The employer mandate in the ACA, however, enforces, upholds and expands the employer-provided insurance model which I find to be quite incompatible with liberal philosophy that rejects the notion of workers being forced into becoming corporate slaves. What the ACA amounts to, in effect, is a statist healthcare model that seeks to foist the bill on the private sector at the expense of personal freedoms of the employed. When I weigh whether extending coverage to millions of uninsured (some of them no doubt by choice) is worth the entirety of the cost, not just in monetary terms, I think I would rather do without with more of things I value to be gained from not cooperating with it. Nothing for everyone is better than something for everyone, quality over quantity, at that price.

There are also unintended consequences of the law as well. One that I have noticed already is the power claimed by government to dictate the types of treatments that will be available for just about any purpose that can and will be used as a tool of politics which we’ve already seen crop up in the debate over contraceptives. I don’t believe that Democrats realized the double-edged sword usurpation of that kind of decision-making by government would become. Perhaps they thought it would ensure their own longevity in power, or something. But I think we can probably count on that not being the case forever – and it doesn’t even take a vote in Congress to void availability of treatments of that sort. From a more practical view of government competence, it seems rather strange for those who understand the origins of the Great Recession to support that kind of power being in the hands of government. At least in the case of the Federal Reserve, we’re talking money – not lives when government behaves incompetently. Going back to my weighing of the overall price of the ACA that doesn’t particularly ensure quantity of life while seriously degrading quality, the supposed value proposition of the law becomes even less plausible in my eyes.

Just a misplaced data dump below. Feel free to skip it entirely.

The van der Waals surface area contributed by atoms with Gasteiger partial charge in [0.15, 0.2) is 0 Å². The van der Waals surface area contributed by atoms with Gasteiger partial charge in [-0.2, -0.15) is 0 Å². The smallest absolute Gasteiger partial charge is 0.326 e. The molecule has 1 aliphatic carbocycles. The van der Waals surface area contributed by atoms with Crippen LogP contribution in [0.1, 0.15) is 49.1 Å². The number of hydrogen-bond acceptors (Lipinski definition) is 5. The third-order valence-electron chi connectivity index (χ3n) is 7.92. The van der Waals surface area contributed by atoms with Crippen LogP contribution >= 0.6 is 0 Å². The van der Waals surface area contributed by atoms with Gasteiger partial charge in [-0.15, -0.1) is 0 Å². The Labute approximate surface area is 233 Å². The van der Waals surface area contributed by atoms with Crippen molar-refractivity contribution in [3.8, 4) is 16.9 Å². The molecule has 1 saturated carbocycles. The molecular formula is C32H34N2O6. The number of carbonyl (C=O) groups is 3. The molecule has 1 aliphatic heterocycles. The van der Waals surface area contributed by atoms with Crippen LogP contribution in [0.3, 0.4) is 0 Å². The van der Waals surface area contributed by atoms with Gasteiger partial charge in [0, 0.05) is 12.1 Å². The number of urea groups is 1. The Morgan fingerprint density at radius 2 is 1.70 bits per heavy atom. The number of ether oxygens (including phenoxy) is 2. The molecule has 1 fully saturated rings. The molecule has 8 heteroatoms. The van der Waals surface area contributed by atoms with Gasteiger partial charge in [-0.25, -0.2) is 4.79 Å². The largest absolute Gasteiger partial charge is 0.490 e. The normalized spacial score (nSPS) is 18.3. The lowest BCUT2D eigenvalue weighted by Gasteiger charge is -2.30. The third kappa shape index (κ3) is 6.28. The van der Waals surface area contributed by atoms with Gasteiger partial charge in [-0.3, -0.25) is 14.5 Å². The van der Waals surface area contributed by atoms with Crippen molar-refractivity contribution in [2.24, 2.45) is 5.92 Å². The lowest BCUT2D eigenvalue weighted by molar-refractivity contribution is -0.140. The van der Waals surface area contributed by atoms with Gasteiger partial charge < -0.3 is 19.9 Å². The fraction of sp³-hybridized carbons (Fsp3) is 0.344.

There is plenty of room for Republicans to maneuver in compromise that might result in a far more palatable solution to healthcare issues than the ACA as currently written without having to gut it entirely by leveraging some of the good points in the law to restore the majority of personal freedoms the law removes while also providing a subsidy to purchase insurance for those who need one. The exchanges could be leveraged to put an end to the employer-provided insurance model, preserving the ability of the government to use them for the purpose of means-testing and providing subsidies. If employers wish to provide healthcare-related perks to their employees, they could still do so by providing an allowance to be spent on the exchange that can be accepted or declined by the employee. For the Democrats, they still get the subsidies, and the personal mandate could be preserved without leaving such a terrible after-taste for those who are opposed to the law on philosophical and practical grounds, like me. They just have to agree to tear down and rework the governance portion regarding the choices of which treatments are available and restore the element of medical privacy the ACA destroys.

It’s true that this is probably a compromise nobody really wants, but it is one practical way of making the best out of really bad situation. I would vote for something like it over the status quo in a heartbeat.